Conversion Scripts: Create One As You Develop Your Library

In my last blog post, Migration to Newer Library Versions, I looked at using conversion scripts to migrate your library to newer versions of other libraries used. But how are these conversion scripts created? In this blog post I’m going to go through an approach you can use to create your own conversion scripts while making changes to your library.

Creating Conversion Scripts with Dymola

Here at Claytex we use an in-house tool to create conversion scripts for our libraries. But there are 2 approaches using Dymola that you can use to build your own conversion scripts, depending whether you want to do this during or after library development.

I’m going to go through how to create conversion commands during library development in this post; but you can find out about the after development approach in section 16.1.3 ‘How to build a convert script‘ in the Dymola Full User Manual.

During Development

When you set the flags Advanced.ActivateSmartRenameClass and Advanced.ActivateSmartRename to 3, and then make name and location changes to your library, Dymola automatically generates conversion commands. The first flag relates to updating other classes when renaming a class and the second updating other classes when renaming components. When set to:

  • 0 Other classes are not updated.
  • 1 – The user is asked whether other classes should be updated.
  • 2 – Other classes are updated (default).
  • 3 – Other classes are updated and related conversion commands are generated.

Using the Dymola Flags to Create Conversion Scripts

I demonstrate creating conversion scripts during development with the flags in the video below. There is a summary of steps beneath.

  1. Prior to making any changes to your libraries, set the flags Advanced.ActivateSmartRenameClass=3 and Advanced.ActivateSmartRename=3 in the Dymola.
  2. Make changes to your library using the graphical user interface (GUI):
    • Rename a class, component or variable.
    • Move a class.
  3. When development is complete, you can move the conversion commands generated in the library annotation to a separate conversion script. Update the conversion annotation in the library to make use of this script.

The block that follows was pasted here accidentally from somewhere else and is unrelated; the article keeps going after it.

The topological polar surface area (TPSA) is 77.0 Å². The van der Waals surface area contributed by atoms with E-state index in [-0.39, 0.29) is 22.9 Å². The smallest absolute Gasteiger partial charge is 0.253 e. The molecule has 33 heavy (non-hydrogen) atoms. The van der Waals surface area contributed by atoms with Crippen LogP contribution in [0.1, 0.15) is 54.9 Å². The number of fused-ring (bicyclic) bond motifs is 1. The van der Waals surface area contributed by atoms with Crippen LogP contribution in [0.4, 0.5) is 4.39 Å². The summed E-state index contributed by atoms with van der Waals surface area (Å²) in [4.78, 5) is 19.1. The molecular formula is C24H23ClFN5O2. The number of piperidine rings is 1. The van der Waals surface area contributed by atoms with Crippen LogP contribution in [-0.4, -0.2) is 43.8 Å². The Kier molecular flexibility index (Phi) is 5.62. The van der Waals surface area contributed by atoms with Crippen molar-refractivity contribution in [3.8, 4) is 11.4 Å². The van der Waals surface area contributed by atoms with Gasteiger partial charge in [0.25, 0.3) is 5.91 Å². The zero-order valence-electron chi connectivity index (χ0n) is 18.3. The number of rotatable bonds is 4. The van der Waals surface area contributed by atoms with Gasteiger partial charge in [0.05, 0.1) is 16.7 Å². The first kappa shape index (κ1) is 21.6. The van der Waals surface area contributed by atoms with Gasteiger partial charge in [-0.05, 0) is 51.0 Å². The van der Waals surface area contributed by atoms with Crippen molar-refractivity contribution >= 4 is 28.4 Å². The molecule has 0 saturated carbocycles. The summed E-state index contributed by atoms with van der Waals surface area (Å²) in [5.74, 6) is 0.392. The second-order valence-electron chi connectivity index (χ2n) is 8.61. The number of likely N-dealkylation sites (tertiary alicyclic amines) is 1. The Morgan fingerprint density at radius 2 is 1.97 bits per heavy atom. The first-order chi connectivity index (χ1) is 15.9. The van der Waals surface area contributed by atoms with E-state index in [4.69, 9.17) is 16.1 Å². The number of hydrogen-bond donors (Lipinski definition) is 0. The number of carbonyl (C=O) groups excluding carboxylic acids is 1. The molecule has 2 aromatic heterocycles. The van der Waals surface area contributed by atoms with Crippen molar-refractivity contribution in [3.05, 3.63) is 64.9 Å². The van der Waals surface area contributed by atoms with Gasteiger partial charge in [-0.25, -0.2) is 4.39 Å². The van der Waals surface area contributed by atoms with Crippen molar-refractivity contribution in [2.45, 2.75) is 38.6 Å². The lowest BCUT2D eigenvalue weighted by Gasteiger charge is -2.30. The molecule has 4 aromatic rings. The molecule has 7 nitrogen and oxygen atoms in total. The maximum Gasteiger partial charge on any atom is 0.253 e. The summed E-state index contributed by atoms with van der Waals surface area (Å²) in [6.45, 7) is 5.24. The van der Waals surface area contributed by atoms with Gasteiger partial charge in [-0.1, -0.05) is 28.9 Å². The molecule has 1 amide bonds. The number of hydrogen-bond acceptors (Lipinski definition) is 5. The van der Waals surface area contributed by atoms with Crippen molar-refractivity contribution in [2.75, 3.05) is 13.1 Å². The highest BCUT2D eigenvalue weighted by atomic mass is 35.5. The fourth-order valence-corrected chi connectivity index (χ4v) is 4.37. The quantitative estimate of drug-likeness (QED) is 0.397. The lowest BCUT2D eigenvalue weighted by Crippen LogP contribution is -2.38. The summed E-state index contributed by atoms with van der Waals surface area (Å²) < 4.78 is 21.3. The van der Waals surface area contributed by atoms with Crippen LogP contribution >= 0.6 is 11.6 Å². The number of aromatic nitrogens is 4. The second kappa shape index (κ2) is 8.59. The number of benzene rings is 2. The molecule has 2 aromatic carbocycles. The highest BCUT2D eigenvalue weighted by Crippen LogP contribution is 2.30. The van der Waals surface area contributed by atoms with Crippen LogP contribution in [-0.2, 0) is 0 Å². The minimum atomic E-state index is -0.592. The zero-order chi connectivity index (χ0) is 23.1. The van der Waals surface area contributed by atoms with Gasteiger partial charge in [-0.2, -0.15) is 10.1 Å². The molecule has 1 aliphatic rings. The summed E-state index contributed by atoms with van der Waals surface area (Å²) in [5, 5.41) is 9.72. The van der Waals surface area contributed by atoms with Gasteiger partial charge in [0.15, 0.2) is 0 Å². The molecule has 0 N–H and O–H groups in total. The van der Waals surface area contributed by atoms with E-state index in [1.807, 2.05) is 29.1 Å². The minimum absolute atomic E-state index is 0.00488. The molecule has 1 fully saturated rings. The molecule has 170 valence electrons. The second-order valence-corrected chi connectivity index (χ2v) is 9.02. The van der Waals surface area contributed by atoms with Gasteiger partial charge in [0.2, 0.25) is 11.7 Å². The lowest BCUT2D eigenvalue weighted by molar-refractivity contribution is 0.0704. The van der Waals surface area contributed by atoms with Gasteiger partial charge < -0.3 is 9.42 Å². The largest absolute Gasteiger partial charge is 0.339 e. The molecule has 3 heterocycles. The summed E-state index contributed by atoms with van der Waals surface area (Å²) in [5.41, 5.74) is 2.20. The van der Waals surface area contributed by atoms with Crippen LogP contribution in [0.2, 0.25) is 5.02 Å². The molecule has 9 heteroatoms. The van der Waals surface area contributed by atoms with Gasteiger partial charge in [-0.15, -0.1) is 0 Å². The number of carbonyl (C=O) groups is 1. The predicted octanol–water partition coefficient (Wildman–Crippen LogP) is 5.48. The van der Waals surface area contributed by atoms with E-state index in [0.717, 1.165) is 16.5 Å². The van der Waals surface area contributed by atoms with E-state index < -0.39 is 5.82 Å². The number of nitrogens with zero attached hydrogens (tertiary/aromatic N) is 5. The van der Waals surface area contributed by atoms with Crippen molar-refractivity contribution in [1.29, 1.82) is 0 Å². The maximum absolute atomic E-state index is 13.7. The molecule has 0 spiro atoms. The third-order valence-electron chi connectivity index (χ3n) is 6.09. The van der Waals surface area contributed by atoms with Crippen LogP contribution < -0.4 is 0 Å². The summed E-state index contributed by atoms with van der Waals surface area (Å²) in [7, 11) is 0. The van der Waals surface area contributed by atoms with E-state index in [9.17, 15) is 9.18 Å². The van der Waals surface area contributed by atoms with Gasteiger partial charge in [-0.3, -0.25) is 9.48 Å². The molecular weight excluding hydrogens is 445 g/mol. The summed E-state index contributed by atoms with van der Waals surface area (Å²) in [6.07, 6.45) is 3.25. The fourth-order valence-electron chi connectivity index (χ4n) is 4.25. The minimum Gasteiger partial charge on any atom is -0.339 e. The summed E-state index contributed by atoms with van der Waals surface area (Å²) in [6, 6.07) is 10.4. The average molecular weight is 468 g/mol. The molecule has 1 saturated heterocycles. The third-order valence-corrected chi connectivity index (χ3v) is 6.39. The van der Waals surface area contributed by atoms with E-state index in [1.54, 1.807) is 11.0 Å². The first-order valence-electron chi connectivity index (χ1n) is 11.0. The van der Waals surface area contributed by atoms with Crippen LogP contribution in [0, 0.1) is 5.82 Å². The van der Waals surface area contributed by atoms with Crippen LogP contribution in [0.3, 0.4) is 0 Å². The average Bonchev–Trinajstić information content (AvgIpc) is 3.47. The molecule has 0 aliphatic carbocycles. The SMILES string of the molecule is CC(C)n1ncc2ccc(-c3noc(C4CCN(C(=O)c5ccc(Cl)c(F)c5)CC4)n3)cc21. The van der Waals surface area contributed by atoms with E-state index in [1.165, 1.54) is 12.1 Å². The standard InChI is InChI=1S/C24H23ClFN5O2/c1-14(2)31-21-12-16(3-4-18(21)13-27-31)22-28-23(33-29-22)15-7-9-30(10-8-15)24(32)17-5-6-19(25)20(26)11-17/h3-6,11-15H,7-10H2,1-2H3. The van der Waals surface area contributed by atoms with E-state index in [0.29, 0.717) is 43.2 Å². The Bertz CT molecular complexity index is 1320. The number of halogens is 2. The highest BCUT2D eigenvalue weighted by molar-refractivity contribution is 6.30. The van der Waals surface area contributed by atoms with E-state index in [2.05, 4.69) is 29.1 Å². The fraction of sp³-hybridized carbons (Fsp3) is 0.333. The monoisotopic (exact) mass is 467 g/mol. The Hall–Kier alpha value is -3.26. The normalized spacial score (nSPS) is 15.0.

I used Dymola 2022 and our VehicleDemos library in the video. The VehicleDemos library demonstrates the coupling of automotive libraries, as shown in these previous blog posts on coupling automotive libraries and modelling an electric bus.

Things to Consider

While these flags can help you to create your conversion scripts, there are a couple of things to keep in mind:

  • Using these flags will not create a conversion command if you delete a class, component or variable. So you will need to create these conversion commands manually if required.
  • Using these flags to create conversion commands for a package moved from one library to another will only work if the destination library has a version annotation.
  • When using these flags, if you move a class to another library the conversion commands will be created in the library where the class has moved to rather than the original library.
  • When you apply and then undo a change, a conversion command will be added for both actions. So you’ll need to sanity check the conversion commands generated to remove these unnecessary commands.
  • If you swap to making changes in the Modelica text rather than the GUI then the conversion commands will not be automatically created.

Written by: Hannah Hammond-Scott – Modelica Project Leader

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